Tamilmani’s wife Bhuvaneshwari recalled, “I was panicking after my husband alerted us. I carried my baby and quickly grabbed a sweater for him. I couldn’t grab anything else. We immediately started evacuating on a bike without knowing where to seek shelter.”

A series of flouted rules

While initial conversations with villagers are dominated by stories of panic and exodus, a closer look reveals a narrative of how the government and the company have ignored laws and rules. 

The Occupational Safety, Health and Working Conditions (Tamil Nadu) Rules (2022) clearly state that ‘distinctive and recognisabe warning arrangements’ must be made by the company to caution all the persons located inside and outside the plant, to facilitate evacuation. 

The said rule under Part II- General Requirements 23(4) says, “The occupier shall arrange to install distinctive and recognisable warning arrangements to caution all persons inside the plant as well as the neighbouring community, if necessary, to enable evacuation of persons and to enable the observance of emergency procedures by the persons who are assigned emergency duties. All concerned must be well informed about the warning arrangement and their meaning. The arrangement must be checked for its effectiveness every month.”

In addition to this, the Manufacture, Storage, and Import of Hazardous Chemicals Rules (1989) also emphasise on the need for off-site emergency preparedness from both the company and the concerned government authority. According to rule 14, a plan has to be prepared by both the company and the Chief Inspector of Dock Safety, after carefully considering all possible accidents that could occur and could potentially affect those located outside the premises of a company. According to the rule, the plan must facilitate evacuation of the people located off-site. It highlights, “The concerned authority shall ensure that a rehearsal of the off-site emergency plan is concluded at least once in a calendar year.”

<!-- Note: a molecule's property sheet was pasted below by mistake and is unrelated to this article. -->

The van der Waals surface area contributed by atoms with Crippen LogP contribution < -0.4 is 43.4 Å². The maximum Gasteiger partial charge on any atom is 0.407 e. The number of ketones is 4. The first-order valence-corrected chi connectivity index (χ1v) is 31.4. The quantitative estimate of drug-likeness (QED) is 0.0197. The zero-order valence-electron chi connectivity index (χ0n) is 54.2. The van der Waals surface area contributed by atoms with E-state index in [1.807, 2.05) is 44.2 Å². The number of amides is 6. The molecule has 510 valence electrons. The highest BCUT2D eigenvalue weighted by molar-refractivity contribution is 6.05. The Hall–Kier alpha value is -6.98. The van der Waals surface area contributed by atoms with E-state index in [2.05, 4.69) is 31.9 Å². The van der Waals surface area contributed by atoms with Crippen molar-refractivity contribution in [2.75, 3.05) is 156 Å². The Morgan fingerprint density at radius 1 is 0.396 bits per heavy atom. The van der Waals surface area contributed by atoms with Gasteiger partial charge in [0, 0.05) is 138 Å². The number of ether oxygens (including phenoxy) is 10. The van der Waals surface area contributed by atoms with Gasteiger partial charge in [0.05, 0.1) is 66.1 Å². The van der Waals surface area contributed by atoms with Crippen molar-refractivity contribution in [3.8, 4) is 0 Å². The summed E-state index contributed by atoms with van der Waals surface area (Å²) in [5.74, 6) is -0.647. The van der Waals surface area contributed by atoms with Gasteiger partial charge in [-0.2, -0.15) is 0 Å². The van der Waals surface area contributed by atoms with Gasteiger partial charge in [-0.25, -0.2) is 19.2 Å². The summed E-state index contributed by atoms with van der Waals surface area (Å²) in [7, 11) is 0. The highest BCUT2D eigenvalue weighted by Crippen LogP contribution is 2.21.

Despite these rules, there have been no emergency drills that were conducted in the last 20 years by the company, due to which there was no evacuation process for the villagers to follow on December 26. The only help they got was from the local police officers during evacuation and the Thiruvottiyur MLA KP Shankar, who opened his house up for people who wished to take shelter. 

Kumaresan, a representative of the People’s Protection Group, was returning home late at night on December 26, along with other fishers from the area. “We had organised a meeting to discuss the oil spill that wreaked havoc in the first week of December and the meeting ran late. We were returning in two cars when we got a call about the gas leak. We immediately got down and sent both the cars to rescue our people. We also alerted the hospital and they sent ambulances.”

He points out that most companies evacuated their own people, but none bothered about the villagers. “Leyland took their employees, and Coromandel took their employees. No one took care of our people,” he said.

The world has seen many examples of ammonia leak. The deadliest was in Senegal, Africa, in 1992 when 129 people died after an ammonia storage tank belonging to Sonacos SA – a food and beverage manufacturing company – exploded due to an increase in the storing tank’s pressure. The explosion also led to the ammonia fluid stored in the plant to leak. The incident resulted in hundreds of people developing lung- and skin-related diseases.